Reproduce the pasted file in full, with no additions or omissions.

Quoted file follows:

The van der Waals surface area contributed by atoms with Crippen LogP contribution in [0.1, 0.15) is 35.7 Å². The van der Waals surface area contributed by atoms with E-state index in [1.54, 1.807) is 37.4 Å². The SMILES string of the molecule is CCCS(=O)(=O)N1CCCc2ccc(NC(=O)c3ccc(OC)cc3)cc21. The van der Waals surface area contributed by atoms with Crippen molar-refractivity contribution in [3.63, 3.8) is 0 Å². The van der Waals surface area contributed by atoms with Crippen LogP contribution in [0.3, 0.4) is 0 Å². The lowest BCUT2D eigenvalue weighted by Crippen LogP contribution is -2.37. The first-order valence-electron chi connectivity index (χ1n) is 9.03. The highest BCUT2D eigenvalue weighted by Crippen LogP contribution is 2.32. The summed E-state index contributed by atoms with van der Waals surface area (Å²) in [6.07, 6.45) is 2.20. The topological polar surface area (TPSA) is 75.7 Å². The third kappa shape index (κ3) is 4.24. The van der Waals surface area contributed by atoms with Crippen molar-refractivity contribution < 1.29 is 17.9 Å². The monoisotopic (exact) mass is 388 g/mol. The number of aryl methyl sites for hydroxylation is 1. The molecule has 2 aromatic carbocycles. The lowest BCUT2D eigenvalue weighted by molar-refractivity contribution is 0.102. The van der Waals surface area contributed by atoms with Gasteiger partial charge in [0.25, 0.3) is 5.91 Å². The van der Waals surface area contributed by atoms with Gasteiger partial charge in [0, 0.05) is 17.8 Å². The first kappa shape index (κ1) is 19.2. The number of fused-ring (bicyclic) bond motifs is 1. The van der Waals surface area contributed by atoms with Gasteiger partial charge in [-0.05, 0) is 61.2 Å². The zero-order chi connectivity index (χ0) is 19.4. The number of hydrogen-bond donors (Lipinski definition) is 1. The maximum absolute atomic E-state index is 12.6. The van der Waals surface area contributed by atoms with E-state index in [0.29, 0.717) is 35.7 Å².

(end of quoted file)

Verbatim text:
The van der Waals surface area contributed by atoms with Crippen LogP contribution in [0.1, 0.15) is 35.7 Å². The van der Waals surface area contributed by atoms with E-state index in [1.54, 1.807) is 37.4 Å². The SMILES string of the molecule is CCCS(=O)(=O)N1CCCc2ccc(NC(=O)c3ccc(OC)cc3)cc21. The van der Waals surface area contributed by atoms with Crippen molar-refractivity contribution in [3.63, 3.8) is 0 Å². The van der Waals surface area contributed by atoms with Crippen LogP contribution in [0.3, 0.4) is 0 Å². The lowest BCUT2D eigenvalue weighted by Crippen LogP contribution is -2.37. The first-order valence-electron chi connectivity index (χ1n) is 9.03. The highest BCUT2D eigenvalue weighted by Crippen LogP contribution is 2.32. The summed E-state index contributed by atoms with van der Waals surface area (Å²) in [6.07, 6.45) is 2.20. The topological polar surface area (TPSA) is 75.7 Å². The third kappa shape index (κ3) is 4.24. The van der Waals surface area contributed by atoms with Crippen molar-refractivity contribution < 1.29 is 17.9 Å². The monoisotopic (exact) mass is 388 g/mol. The number of aryl methyl sites for hydroxylation is 1. The molecule has 2 aromatic carbocycles. The lowest BCUT2D eigenvalue weighted by molar-refractivity contribution is 0.102. The van der Waals surface area contributed by atoms with Gasteiger partial charge in [0.25, 0.3) is 5.91 Å². The van der Waals surface area contributed by atoms with Gasteiger partial charge in [0, 0.05) is 17.8 Å². The first kappa shape index (κ1) is 19.2. The number of fused-ring (bicyclic) bond motifs is 1. The van der Waals surface area contributed by atoms with Gasteiger partial charge in [-0.05, 0) is 61.2 Å². The zero-order chi connectivity index (χ0) is 19.4. The number of hydrogen-bond donors (Lipinski definition) is 1. The maximum absolute atomic E-state index is 12.6. The van der Waals surface area contributed by atoms with E-state index in [0.29, 0.717) is 35.7 Å².